Executive Briefings

Omnichannel Retailing From Perspective of Manufacturers and Suppliers

With omnichannel, consumers and their mobile phones are doing pricing, web shopping and so forth. But what about manufacturers? They have omnichannels of their own, and suppliers to those retailers are an intrinsic part of retailers' strategies, yet the media is paying this scant attention.

Omnichannel Retailing From Perspective of Manufacturers and Suppliers

From a supply chain perspective, at the minimum omnichannel impacts fulfillment, inventory policies, pricing, promotions and product offerings by channel and payment terms for suppliers. They should consider omnichannel in the broadest sense possible and think through all the "what-ifs" so they are prepared for and understand the implications of different retailer or OEM strategies. And better yet, a supplier, understanding certain approaches to be more advantageous, should proactively engage the retailer/customer in a discussion, rather than being in a reactive mode.

Obviously a manufacturer may be a brand company, too. As such, they sell direct and through channels. Their B2B customers are also changing in the same way that retail/consumers are.

B2B sellers are investing as much in their ecommerce as in B2C. Key issues for them are complex pricing and discount structures for a large variety of customer categories and dealing with more complex agreements and contracts in a web context vs. manually.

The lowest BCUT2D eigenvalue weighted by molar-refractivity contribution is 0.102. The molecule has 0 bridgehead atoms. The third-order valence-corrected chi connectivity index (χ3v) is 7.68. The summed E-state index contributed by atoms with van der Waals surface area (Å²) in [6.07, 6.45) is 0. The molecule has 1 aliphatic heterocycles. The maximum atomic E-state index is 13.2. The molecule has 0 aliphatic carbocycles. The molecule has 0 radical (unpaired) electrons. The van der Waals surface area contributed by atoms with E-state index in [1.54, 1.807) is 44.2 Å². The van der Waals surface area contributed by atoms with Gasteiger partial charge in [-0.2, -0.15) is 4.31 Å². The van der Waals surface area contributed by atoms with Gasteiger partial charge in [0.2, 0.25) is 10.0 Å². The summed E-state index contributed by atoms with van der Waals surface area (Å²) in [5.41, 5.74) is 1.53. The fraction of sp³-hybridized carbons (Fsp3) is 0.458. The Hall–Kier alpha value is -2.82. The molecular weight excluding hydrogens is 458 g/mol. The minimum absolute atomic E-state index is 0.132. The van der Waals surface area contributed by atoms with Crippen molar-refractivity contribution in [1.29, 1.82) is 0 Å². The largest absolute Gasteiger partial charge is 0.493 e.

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From a supply chain perspective, at the minimum omnichannel impacts fulfillment, inventory policies, pricing, promotions and product offerings by channel and payment terms for suppliers. They should consider omnichannel in the broadest sense possible and think through all the "what-ifs" so they are prepared for and understand the implications of different retailer or OEM strategies. And better yet, a supplier, understanding certain approaches to be more advantageous, should proactively engage the retailer/customer in a discussion, rather than being in a reactive mode.

Obviously a manufacturer may be a brand company, too. As such, they sell direct and through channels. Their B2B customers are also changing in the same way that retail/consumers are.

B2B sellers are investing as much in their ecommerce as in B2C. Key issues for them are complex pricing and discount structures for a large variety of customer categories and dealing with more complex agreements and contracts in a web context vs. manually.

Read Full Article

Omnichannel Retailing From Perspective of Manufacturers and Suppliers